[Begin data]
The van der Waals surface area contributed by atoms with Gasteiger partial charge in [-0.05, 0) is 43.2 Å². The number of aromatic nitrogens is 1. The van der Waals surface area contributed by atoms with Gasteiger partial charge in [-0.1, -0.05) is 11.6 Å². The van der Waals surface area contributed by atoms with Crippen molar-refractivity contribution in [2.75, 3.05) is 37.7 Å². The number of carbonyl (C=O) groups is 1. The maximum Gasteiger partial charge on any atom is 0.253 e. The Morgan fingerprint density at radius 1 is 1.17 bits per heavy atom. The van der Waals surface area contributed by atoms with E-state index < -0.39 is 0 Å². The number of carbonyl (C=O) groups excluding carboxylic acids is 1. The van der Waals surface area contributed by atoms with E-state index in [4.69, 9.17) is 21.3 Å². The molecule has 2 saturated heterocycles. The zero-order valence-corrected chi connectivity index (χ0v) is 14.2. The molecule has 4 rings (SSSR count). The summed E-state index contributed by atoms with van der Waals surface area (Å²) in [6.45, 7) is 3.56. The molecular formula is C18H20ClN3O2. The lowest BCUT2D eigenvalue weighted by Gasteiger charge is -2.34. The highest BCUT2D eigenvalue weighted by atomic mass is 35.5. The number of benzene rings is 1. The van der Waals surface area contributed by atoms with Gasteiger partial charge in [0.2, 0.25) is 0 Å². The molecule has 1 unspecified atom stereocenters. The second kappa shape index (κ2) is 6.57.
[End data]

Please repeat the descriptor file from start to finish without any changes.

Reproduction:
The van der Waals surface area contributed by atoms with Gasteiger partial charge in [-0.05, 0) is 43.2 Å². The number of aromatic nitrogens is 1. The van der Waals surface area contributed by atoms with Gasteiger partial charge in [-0.1, -0.05) is 11.6 Å². The van der Waals surface area contributed by atoms with Crippen molar-refractivity contribution in [2.75, 3.05) is 37.7 Å². The number of carbonyl (C=O) groups is 1. The maximum Gasteiger partial charge on any atom is 0.253 e. The Morgan fingerprint density at radius 1 is 1.17 bits per heavy atom. The van der Waals surface area contributed by atoms with E-state index < -0.39 is 0 Å². The number of carbonyl (C=O) groups excluding carboxylic acids is 1. The van der Waals surface area contributed by atoms with E-state index in [4.69, 9.17) is 21.3 Å². The molecule has 2 saturated heterocycles. The zero-order valence-corrected chi connectivity index (χ0v) is 14.2. The molecule has 4 rings (SSSR count). The summed E-state index contributed by atoms with van der Waals surface area (Å²) in [6.45, 7) is 3.56. The molecular formula is C18H20ClN3O2. The lowest BCUT2D eigenvalue weighted by Gasteiger charge is -2.34. The highest BCUT2D eigenvalue weighted by atomic mass is 35.5. The number of benzene rings is 1. The van der Waals surface area contributed by atoms with Gasteiger partial charge in [0.2, 0.25) is 0 Å². The molecule has 1 unspecified atom stereocenters. The second kappa shape index (κ2) is 6.57.